FHA loan increases on January 1, 2016 may seem like something that only mortgage geeks like this author might get excited about when really other industry partners and home owners and future home buyers should also welcome as we ring in the New Year!

(Please contact this author for additional details about any of the uses of the FHA Mortgage and how it might be of help to you or those you know.)

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HUD Proposes Lowering FHA Loan Limits in Middle Tennessee

May 31, 2011

Last Thursday, just before the long Memorial Day weekend marking the beginning of the 2011 summer, the US Department of Housing and Urban Development (HUD) released a 23 page proposal outlining loan limit decreases in 669 US counties – 13 of them in Tennessee and all of these located in middle Tennessee. 

Unless Congress prohibits these proposals, beginning October 1, 2011, each of these 13 counties, including Cannon, Cheatham, Davidson, Dickson, Hickman, Macon, Robertson, Rutherford, Smith, Sumner, Trousdale, Williamson, Wilson, will see their maximum FHA loan limit decrease $39,200 to a new lower maximum FHA loan limit of $393,300. 

Counties Affected by Possible Decrease in FHA Loan Limits for Loans

The current FHA maximum loan limit in these 13 counties was set at $432,500 in 2008 as a part of the Housing and Economic and Recovery Act during the waning days of the Bush administration in an attempt to stabilize the fragile housing and credit industries. 

This 9% decrease in FHA maximum loan limits in middle Tennessee will affect less than .5% of all of the FHA loans being originated in these middle Tennessee counties.  HUD decision to lower these maximum loan limits is an attempt to ward off the Republican critics in the US House of Representatives who are proposing changes to the FHA mortgage insurance program to limit the expansion of the risk of taxpayer supported programs in hope that private players and investors will re-enter the mortgage industry to replace what the Federal Government discontinues subsidizing.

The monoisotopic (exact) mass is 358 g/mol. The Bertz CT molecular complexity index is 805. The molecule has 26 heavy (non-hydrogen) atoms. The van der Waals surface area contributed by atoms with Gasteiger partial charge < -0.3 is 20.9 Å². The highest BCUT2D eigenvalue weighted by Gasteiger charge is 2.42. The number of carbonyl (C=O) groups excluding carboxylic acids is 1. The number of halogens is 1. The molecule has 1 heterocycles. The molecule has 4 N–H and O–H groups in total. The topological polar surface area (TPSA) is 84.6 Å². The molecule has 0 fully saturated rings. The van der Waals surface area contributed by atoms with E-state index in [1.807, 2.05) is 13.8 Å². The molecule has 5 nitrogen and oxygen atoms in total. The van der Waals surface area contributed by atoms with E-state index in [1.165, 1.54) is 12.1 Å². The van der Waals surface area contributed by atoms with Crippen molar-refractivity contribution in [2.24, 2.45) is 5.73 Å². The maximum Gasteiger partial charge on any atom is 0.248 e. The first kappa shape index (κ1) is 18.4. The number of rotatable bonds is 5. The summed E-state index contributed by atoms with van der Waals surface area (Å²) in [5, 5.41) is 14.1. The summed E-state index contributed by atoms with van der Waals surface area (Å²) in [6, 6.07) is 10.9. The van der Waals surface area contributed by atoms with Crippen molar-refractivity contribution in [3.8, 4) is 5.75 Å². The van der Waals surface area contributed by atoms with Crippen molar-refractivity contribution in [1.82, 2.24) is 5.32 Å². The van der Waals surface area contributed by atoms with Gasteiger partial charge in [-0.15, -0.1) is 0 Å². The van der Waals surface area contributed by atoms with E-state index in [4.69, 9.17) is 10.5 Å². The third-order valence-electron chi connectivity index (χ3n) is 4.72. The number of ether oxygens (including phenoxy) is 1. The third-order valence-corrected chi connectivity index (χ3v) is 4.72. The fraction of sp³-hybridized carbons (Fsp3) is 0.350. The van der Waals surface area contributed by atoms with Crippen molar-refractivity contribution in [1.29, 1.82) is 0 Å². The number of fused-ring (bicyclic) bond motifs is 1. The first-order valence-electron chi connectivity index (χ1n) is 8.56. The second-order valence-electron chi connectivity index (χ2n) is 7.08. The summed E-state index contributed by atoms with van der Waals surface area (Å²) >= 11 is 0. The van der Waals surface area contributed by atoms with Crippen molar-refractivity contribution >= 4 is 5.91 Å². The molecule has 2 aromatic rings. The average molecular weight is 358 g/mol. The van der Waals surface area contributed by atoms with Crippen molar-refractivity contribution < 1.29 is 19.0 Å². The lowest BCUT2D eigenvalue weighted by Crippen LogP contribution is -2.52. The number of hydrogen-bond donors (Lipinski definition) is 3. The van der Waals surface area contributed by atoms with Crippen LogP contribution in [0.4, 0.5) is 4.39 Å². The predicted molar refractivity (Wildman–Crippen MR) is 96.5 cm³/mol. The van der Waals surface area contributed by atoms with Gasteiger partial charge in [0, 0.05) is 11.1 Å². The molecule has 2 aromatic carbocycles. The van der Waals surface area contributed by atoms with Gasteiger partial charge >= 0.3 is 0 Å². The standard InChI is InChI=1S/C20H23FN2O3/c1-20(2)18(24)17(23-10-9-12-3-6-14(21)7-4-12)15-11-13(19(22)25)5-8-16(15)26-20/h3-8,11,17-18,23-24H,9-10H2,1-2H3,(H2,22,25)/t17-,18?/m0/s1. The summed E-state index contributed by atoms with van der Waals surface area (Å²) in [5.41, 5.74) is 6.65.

Last year 32,126 FHA loans were closed in these 13 middle Tennessee counties and the new decrease in loan limits would have affected 138 of those transactions.  The argument could be made that Tennesseans borrowing more than $393,300 to buy or refinance a house would have been able to use other loan programs or that other non-government programs would be developed if FHA would move out of this particular high-end market.  Statistically, these higher-end mortgages have preformed much better than the lower-end mortgages but HUD would argue that these loans are not part of their stated mission to target “lower and middle-income borrowers” when they are using taxpayer money to operate a program insuring home mortgages at more than 150% higher than the Area Median House Price.

What is the expected outcome of such a move if Congress does not block these proposals for home buyers in Tennessee? 

Minimal.  Most first-time home buyers or home buyers with a scarred credit profile are not buying homes $400,000+ homes with only a 3.5% down payment as currently required by HUD for FHA insured loans. 

The initial potential panic caused by news reports of such proposals may cause a handful of buyers to get off the fence to get approved for their high-end FHA insured mortgage in order to beat the October 1, 2011 deadline but because so few Tennesseans will be affected by this proposal, only 138 in 2010, the Tennessee Congressional Delegation would likely not support any legislation thwarting efforts by HUD to continue to solidify the government supported mortgage insurance program – especially if these changes will affect only a few wealthy Tennessee home buyers.